Practicing medicine in this country truly is a luxury because as a physician, I have access to all the tools I could ever imagine to treat my patients. Even if the place I am in doesn’t have something or someone, certainly someplace else nearby does. Not only that, but because we all live in the developed world with (mostly) universal access to sanitary water, dwell in a non-tropical climate, and have physicians that are readily accessible compared to the rest of the world, there are many diseases and problems that I will never see as a function of location and our nation’s economic prowess.
However, the rest of the world is not so lucky. There are seven diseases in particular—ascariasis (roundworm), trichuriasis (whipworm), hookworm, schistosmiasis (snail fever; the second largest parasitic killer behind malaria), lymphatic filariasis (elephantiasis), trachoma (the leading cause of preventable blindness) and onchocerciasis (river blindness)—collectively named the Neglected Tropical Diseases (NTDs) that do not kill, but chronically plague billions of people and take from them what would have otherwise been a productive life.
The following pictures detail a woman with elephantiasis, and another woman with river blindness:
Yes, I know you’ve never heard of these diseases nor should you ever concern yourself with getting them. But, these diseases are a big deal because they affect more than one billion people in the world. That means, one out of every six people on the planet carries one (or more) of these parasites and bacteria in their system. In fact, one-third of all women worldwide are infected with hookworm and more than 500 million children have one of the NTDs. Further, these diseases don’t just cause an annoying cough or a runny nose: they induce blindness, massive swelling in the arms and legs, anemia (low blood count), malnutrition, are a major contributor to complications in pregnancy for women, keep adults from working and prevent children from attending school. Since the NTDs also weaken the host’s immune system, the infected patients are also more predisposed toward contracting HIV, thus adding more fuel to the prison of disease. Essentially, these illnesses can start a never ending cycle of poverty and sickness on otherwise innocent people, families and communities.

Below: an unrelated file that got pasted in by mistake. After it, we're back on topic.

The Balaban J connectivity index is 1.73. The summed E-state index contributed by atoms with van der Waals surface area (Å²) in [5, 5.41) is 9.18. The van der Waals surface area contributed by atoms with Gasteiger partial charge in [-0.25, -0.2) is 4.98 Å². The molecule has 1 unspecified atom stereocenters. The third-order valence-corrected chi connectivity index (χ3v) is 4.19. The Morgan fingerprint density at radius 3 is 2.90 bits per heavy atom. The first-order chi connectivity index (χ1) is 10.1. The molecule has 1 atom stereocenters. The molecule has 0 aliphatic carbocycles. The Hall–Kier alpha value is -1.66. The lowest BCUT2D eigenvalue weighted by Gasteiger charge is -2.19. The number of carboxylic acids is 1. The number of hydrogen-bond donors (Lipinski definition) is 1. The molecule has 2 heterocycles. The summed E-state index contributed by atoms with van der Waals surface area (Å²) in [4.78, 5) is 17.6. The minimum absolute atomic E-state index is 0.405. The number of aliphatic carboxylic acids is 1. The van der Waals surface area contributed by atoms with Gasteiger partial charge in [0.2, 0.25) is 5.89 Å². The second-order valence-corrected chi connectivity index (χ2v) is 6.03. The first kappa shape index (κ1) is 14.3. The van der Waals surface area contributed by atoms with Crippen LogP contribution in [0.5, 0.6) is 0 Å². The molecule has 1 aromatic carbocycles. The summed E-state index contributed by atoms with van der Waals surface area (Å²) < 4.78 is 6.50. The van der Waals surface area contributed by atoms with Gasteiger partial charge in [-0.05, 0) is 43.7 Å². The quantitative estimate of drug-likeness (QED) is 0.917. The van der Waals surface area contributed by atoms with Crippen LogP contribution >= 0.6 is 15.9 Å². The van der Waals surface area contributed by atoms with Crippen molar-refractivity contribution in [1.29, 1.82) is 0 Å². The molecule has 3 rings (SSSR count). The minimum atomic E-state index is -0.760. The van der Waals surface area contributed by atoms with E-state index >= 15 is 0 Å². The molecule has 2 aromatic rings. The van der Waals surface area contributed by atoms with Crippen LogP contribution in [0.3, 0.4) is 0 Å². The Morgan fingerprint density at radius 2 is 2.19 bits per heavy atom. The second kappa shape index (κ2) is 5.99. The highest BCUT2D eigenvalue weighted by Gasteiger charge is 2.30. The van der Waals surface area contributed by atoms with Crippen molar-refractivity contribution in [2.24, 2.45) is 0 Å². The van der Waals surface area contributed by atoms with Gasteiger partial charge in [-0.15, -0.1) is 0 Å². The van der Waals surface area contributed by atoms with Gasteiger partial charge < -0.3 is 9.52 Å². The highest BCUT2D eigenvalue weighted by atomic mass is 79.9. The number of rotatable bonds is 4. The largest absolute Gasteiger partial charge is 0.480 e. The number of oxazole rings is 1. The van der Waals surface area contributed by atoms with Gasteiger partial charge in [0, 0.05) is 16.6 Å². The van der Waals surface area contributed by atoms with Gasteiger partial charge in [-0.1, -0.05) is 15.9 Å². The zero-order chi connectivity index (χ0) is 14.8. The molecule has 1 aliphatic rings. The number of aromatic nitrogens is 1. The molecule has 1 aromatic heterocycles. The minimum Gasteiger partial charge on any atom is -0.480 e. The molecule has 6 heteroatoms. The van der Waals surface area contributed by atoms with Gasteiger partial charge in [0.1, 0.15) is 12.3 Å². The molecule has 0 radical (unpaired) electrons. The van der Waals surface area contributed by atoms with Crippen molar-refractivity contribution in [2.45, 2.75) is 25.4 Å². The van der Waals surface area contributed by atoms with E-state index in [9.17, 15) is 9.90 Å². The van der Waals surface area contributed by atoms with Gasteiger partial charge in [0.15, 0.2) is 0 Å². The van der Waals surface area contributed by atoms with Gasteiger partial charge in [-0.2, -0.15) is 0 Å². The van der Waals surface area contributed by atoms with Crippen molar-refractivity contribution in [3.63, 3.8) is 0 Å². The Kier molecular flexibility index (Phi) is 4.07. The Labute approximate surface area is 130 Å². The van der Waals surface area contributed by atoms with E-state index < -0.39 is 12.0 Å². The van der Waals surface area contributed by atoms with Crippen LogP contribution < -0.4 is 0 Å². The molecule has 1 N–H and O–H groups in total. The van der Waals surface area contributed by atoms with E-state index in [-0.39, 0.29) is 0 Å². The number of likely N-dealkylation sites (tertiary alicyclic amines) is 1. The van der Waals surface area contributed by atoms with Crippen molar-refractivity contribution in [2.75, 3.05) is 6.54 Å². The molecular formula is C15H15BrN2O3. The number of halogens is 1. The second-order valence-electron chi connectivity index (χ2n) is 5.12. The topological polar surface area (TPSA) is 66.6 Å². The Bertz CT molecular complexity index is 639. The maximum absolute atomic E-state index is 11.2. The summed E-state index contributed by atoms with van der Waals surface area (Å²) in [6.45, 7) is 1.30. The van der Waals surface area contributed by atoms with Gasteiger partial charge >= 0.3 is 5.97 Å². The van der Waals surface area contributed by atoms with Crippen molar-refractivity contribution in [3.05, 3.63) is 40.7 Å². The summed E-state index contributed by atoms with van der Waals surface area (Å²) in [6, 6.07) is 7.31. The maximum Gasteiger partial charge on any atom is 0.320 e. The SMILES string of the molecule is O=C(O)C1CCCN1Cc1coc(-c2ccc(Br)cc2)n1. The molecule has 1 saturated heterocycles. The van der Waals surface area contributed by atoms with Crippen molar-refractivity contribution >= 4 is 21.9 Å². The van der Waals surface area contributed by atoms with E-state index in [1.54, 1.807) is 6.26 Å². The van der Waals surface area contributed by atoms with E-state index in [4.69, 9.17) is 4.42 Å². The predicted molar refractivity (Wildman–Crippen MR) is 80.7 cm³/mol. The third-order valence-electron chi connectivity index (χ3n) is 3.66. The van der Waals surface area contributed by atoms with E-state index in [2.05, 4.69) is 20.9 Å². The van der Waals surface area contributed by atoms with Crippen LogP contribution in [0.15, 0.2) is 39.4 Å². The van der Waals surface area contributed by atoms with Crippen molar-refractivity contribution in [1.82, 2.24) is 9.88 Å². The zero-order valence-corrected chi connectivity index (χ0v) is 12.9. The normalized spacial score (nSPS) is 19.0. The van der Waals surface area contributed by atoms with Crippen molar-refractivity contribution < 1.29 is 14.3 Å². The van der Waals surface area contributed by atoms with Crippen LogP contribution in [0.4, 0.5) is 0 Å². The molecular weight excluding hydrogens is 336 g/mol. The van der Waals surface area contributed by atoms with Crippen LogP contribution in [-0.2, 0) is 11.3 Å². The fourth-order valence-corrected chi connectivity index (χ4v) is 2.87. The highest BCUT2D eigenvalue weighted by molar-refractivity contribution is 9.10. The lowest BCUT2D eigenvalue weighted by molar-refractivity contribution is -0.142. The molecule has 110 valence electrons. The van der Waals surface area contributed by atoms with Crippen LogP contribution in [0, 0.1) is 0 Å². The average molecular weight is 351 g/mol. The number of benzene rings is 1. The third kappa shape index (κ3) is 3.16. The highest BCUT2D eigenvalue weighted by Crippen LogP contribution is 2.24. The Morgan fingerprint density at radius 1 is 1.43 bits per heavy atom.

These diseases also are not contracted by people engaging in “risky” behavior—the typical means of transmission is through the soil, unsanitary water, mosquitos and flies. The formal risk factors for contracting the NTDs are lack of access to proper health care facilities, poverty, unsafe water and poor sanitation facilities. The endemic areas are predominately Sub-Saharan Africa, followed by South America and parts of southeast Asia.
The good news is that there is a cure for all of the NTDs. The problem thus far has been securing, and then getting the medication to the areas that need them the most. The good thing is, all the NTDs can be treated with common medication for a cost of about 50 cents per patient per year. Just think that with the loose change you find in your sofa, you have the power to save someone’s life. The most visible organization, END7 (www.end7.org), has made it its personal mission to eradicate all seven of the NTDs by the year 2020. They attempt to accomplish this after securing charitable drug donations from pharmaceutical companies and next giving them to residents in areas of the highest disease prevalence. END7 receives grants and funding from several private institutions and governmental organizations, but you can help as well. Click the link to be taken to a fact sheet: http://www.globalnetwork.org/factsheets-and-publications.
I also encourage you all to visit the very informative END7 website, perform your own research and consider making a one-time or a recurring donation. Be sure to check out the videos they have on their site which can give you all you need to know in less than five minutes. After all, isn’t saving a human life worth so much more than 50 cents a year?
Dr. C.H.E. Sadaphal